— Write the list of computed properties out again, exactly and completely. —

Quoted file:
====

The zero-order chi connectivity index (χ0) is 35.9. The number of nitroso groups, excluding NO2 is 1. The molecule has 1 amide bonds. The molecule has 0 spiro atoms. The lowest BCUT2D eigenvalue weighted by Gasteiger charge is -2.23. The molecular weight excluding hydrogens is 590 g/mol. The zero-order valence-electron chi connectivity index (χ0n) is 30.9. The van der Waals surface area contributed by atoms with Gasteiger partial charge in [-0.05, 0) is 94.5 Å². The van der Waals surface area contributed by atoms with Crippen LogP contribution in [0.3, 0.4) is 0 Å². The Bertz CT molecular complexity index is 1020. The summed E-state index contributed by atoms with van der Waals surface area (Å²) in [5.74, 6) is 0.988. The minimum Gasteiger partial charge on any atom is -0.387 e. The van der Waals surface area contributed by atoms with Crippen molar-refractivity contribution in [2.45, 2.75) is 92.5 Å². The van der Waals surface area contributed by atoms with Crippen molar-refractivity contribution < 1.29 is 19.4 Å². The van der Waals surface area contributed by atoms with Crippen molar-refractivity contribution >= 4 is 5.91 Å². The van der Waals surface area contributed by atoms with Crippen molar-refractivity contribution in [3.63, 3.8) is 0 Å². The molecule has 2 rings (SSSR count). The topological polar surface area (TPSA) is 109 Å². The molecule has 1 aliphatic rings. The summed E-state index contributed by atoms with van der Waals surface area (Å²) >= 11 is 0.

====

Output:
The zero-order chi connectivity index (χ0) is 35.9. The number of nitroso groups, excluding NO2 is 1. The molecule has 1 amide bonds. The molecule has 0 spiro atoms. The lowest BCUT2D eigenvalue weighted by Gasteiger charge is -2.23. The molecular weight excluding hydrogens is 590 g/mol. The zero-order valence-electron chi connectivity index (χ0n) is 30.9. The van der Waals surface area contributed by atoms with Gasteiger partial charge in [-0.05, 0) is 94.5 Å². The van der Waals surface area contributed by atoms with Crippen LogP contribution in [0.3, 0.4) is 0 Å². The Bertz CT molecular complexity index is 1020. The summed E-state index contributed by atoms with van der Waals surface area (Å²) in [5.74, 6) is 0.988. The minimum Gasteiger partial charge on any atom is -0.387 e. The van der Waals surface area contributed by atoms with Crippen molar-refractivity contribution in [2.45, 2.75) is 92.5 Å². The van der Waals surface area contributed by atoms with Crippen molar-refractivity contribution < 1.29 is 19.4 Å². The van der Waals surface area contributed by atoms with Crippen molar-refractivity contribution >= 4 is 5.91 Å². The van der Waals surface area contributed by atoms with Crippen molar-refractivity contribution in [3.63, 3.8) is 0 Å². The molecule has 2 rings (SSSR count). The topological polar surface area (TPSA) is 109 Å². The molecule has 1 aliphatic rings. The summed E-state index contributed by atoms with van der Waals surface area (Å²) >= 11 is 0.